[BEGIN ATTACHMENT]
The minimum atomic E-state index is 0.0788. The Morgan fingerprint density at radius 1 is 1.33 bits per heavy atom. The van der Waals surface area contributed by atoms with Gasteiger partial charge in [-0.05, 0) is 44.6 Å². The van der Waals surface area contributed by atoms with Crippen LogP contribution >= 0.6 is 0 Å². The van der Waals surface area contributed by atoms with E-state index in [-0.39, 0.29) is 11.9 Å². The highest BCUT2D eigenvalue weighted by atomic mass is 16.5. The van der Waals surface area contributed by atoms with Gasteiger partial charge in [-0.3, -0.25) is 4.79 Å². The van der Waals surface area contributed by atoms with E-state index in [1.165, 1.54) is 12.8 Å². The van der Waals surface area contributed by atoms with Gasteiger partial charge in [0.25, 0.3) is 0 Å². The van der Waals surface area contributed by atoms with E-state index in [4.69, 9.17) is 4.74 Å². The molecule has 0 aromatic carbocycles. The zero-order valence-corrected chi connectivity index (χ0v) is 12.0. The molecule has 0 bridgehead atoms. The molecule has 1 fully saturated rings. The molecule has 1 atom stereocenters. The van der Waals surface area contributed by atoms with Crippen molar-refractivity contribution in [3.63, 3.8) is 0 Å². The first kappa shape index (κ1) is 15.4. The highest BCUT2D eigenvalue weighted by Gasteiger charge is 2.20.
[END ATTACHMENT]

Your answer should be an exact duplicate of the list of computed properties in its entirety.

The minimum atomic E-state index is 0.0788. The Morgan fingerprint density at radius 1 is 1.33 bits per heavy atom. The van der Waals surface area contributed by atoms with Gasteiger partial charge in [-0.05, 0) is 44.6 Å². The van der Waals surface area contributed by atoms with Crippen LogP contribution >= 0.6 is 0 Å². The van der Waals surface area contributed by atoms with E-state index in [-0.39, 0.29) is 11.9 Å². The highest BCUT2D eigenvalue weighted by atomic mass is 16.5. The van der Waals surface area contributed by atoms with Gasteiger partial charge in [-0.3, -0.25) is 4.79 Å². The van der Waals surface area contributed by atoms with E-state index in [1.165, 1.54) is 12.8 Å². The van der Waals surface area contributed by atoms with Gasteiger partial charge in [0.25, 0.3) is 0 Å². The van der Waals surface area contributed by atoms with E-state index in [4.69, 9.17) is 4.74 Å². The molecule has 0 aromatic carbocycles. The zero-order valence-corrected chi connectivity index (χ0v) is 12.0. The molecule has 0 bridgehead atoms. The molecule has 1 fully saturated rings. The molecule has 1 atom stereocenters. The van der Waals surface area contributed by atoms with Crippen molar-refractivity contribution in [3.63, 3.8) is 0 Å². The first kappa shape index (κ1) is 15.4. The highest BCUT2D eigenvalue weighted by Gasteiger charge is 2.20.